With so many astrophotographers doing excellent work, it’s not easy to create something ‘new’ in our hobby. Nonetheless I always try to create images in such a way that it adds something new and unique. When I noticed this field of view in the DSS2 survey I got quite excited. I was preparing the Prawn nebula composition, but noticed this structure next to it. Together with the dark nebula (Barnard 44A) and the star cluster NGC 6192 this would make for a nice composition. The FOV was just too small to also really include NGC 6231 in there properly and I planned to crop it out in the end result. However, when researching the object I learned that NGC 6231 is in fact responsible for shaping the Dark Tower. So I decided to leave it in after all.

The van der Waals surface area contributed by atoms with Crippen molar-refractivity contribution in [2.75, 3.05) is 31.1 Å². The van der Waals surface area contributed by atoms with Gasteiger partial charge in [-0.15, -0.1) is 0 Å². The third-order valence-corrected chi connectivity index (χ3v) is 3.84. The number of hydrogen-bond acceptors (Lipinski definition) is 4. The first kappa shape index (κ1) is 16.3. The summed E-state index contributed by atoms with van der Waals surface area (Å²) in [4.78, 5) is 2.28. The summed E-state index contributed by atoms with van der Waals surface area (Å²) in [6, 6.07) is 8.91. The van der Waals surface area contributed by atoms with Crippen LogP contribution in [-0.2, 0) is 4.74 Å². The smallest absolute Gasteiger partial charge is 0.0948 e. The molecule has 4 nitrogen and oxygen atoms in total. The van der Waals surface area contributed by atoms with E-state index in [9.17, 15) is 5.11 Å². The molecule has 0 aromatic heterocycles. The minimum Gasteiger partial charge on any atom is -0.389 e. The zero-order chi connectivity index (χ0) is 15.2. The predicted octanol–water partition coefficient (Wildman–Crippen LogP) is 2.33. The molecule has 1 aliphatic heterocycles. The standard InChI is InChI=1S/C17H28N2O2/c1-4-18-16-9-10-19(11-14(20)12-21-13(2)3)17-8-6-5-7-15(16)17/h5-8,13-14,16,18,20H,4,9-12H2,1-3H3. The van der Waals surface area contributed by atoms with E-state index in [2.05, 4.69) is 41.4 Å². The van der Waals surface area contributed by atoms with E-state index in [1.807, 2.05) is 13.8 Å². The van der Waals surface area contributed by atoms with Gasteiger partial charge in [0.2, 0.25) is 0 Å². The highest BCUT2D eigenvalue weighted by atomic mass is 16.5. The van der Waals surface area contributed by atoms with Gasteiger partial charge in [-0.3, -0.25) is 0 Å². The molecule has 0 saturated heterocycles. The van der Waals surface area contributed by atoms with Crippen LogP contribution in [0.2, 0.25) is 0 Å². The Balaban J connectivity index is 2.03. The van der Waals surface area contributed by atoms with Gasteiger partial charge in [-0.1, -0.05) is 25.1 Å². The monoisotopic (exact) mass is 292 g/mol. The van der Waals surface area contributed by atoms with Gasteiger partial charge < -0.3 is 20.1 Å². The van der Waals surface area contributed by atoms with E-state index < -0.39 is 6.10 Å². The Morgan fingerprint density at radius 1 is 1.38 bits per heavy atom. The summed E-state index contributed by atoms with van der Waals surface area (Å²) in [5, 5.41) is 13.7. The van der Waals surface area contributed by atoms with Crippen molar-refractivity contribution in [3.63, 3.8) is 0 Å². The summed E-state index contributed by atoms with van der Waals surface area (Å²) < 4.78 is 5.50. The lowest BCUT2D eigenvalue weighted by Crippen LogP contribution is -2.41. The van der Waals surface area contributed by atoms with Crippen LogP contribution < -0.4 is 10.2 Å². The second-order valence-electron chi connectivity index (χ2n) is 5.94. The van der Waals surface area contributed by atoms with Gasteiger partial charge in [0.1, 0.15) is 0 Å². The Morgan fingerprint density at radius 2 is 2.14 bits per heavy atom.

I couldn’t remember seeing an image of these region before, so that added to the excitement.
After the first night I could see this was going to be an image I would be quite pleased with, so I added a couple of more nights to it for a total exposure time of 9.3 hours.
The dark cloud is known as a so called ‘cometary globule’ which is a relatively small dark cloud in which star formation may occur. According to APOD, the dark tower is “shaped by the intense ultraviolet radiation from the ‘OB association’ of very hot stars in NGC 6231”. This is the star cluster that can be seen at the top edge of the image. This ultraviolet light also powers the bordering red glow of hydrogen gas around the tower.
Also the blue reflection nebula can be seen in this structure, which is from hot stars embedded in the tower itself.
The Dark Tower acquisition details
Date: July 6,7,8,9
Location: Kiripotib, Namibia
Optics: APM 107/700 triplet with Riccardi 0.75 reducer
Mount: Fornax 51
Camera: Modified Nikon D600
Guiding: Lacerta MGEN
Exposures: 33x12min ISO200 + 17x8min ISO200